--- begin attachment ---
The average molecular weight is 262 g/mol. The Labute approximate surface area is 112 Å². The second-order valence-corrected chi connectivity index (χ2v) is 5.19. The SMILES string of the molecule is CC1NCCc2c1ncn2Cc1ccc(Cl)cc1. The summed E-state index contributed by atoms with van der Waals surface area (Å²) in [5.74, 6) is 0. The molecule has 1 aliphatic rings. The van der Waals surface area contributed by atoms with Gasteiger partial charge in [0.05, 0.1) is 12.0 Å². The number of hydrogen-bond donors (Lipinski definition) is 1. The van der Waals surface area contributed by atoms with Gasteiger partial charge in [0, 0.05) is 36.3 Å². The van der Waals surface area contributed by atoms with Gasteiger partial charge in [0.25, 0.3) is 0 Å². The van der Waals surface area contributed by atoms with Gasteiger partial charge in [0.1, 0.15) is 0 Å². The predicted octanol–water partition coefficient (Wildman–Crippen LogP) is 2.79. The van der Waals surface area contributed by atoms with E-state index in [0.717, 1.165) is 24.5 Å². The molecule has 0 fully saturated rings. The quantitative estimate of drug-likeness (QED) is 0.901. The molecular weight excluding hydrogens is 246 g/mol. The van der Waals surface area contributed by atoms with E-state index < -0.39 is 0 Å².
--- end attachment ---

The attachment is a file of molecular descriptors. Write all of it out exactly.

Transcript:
The average molecular weight is 262 g/mol. The Labute approximate surface area is 112 Å². The second-order valence-corrected chi connectivity index (χ2v) is 5.19. The SMILES string of the molecule is CC1NCCc2c1ncn2Cc1ccc(Cl)cc1. The summed E-state index contributed by atoms with van der Waals surface area (Å²) in [5.74, 6) is 0. The molecule has 1 aliphatic rings. The van der Waals surface area contributed by atoms with Gasteiger partial charge in [0.05, 0.1) is 12.0 Å². The number of hydrogen-bond donors (Lipinski definition) is 1. The van der Waals surface area contributed by atoms with Gasteiger partial charge in [0, 0.05) is 36.3 Å². The van der Waals surface area contributed by atoms with Gasteiger partial charge in [0.25, 0.3) is 0 Å². The van der Waals surface area contributed by atoms with Gasteiger partial charge in [0.1, 0.15) is 0 Å². The predicted octanol–water partition coefficient (Wildman–Crippen LogP) is 2.79. The van der Waals surface area contributed by atoms with E-state index in [0.717, 1.165) is 24.5 Å². The molecule has 0 fully saturated rings. The quantitative estimate of drug-likeness (QED) is 0.901. The molecular weight excluding hydrogens is 246 g/mol. The van der Waals surface area contributed by atoms with E-state index < -0.39 is 0 Å².